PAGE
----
From classic Grecian statuary to heavily abstracted modern interpretations, the male form as sculpture has been an integral part of the world of art. Especially from the ancient Roman and Greek periods but also later periods of interest in the early 20th century when the human form took on a stylized appearance, the topic being visually approached has been status. However that in and of itself has shifted consistently throughout history.
Photographer: Fail’ Orion
Fashion Designer: George Black
Model: Arthur Likhosherst
The History of Masculinity
In the historic sense of masculinity, it has been money rather than muscle that tended to be the defining feature. Status has been the determining factor in the defining of men sufficiently of note to be immortalized.
We would assume that in the days of pre-civilization where brute strength was key to protecting family and tribe, masculinity was defined as physical strength and muscle—today more commonly understood as a symbol of virile masculinity. However, in later “genteel” eras, the ideal male anatomy would be considered entirely differently. More slack because he does no physical work; pale, because he has not toiled in the sun; and tall because he is well-nourished. Again, the shift to modern day where most people have more than they need, an excess even, it is the body that pairs with a disciplined mind to work at sculpting the human form that is coveted.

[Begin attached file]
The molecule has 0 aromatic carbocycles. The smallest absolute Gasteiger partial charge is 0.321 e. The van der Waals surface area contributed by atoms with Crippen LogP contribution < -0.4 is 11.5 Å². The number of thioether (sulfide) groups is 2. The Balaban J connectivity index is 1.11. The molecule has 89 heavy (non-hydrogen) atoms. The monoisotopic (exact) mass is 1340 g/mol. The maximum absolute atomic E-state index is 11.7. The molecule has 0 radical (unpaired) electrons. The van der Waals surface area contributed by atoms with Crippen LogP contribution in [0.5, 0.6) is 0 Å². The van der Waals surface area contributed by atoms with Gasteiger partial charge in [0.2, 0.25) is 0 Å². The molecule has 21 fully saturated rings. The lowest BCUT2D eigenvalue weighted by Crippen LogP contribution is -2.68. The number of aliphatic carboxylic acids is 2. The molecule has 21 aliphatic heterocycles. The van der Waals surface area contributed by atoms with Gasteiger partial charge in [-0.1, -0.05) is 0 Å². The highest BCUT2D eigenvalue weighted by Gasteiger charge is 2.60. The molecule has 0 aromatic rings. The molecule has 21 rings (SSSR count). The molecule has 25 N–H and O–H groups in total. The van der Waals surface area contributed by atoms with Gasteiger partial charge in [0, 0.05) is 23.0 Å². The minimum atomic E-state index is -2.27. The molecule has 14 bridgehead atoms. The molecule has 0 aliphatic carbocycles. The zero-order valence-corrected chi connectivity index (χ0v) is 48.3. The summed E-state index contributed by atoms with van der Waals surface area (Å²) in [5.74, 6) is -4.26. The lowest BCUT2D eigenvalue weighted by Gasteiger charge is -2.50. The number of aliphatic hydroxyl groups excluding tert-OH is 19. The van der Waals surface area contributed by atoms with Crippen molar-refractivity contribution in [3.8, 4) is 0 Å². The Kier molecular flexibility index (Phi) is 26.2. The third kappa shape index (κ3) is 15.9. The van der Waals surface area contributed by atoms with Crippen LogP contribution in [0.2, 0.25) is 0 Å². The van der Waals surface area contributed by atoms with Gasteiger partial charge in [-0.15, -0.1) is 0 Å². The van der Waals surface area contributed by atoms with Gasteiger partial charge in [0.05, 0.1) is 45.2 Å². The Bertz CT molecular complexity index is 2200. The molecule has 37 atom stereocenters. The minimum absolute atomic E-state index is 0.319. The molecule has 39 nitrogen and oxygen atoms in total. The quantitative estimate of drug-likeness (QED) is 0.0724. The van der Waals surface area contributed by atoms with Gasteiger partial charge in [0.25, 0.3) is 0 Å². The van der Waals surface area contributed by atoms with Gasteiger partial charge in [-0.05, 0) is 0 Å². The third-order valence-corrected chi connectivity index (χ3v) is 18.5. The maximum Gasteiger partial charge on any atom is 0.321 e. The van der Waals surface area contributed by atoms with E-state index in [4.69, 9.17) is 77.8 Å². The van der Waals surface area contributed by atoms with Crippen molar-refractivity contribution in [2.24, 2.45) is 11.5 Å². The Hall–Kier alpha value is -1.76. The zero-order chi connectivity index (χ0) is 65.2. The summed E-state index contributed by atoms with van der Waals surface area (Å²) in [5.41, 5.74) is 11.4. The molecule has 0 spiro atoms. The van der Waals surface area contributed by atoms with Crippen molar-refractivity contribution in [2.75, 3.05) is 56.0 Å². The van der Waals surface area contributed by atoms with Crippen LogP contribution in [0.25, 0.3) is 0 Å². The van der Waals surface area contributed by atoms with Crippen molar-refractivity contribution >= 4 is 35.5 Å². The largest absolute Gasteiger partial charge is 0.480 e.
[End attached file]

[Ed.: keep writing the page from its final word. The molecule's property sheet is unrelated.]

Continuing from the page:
From Michelangelo to Canova to Warhol, the study of the male form in art is a depiction of movement, of biology and science, of health and fitness
, of political structure and, essentially, of humanity. A way of suggestion that are only possible to express through visual media. As opposed to the female representations, which tended to showcase a range of emotions and beauty, the male form is typically representative of power and stature. However, when we allow for vulnerability, that is when the form transcends the dialog of the mediocre and truly becomes art.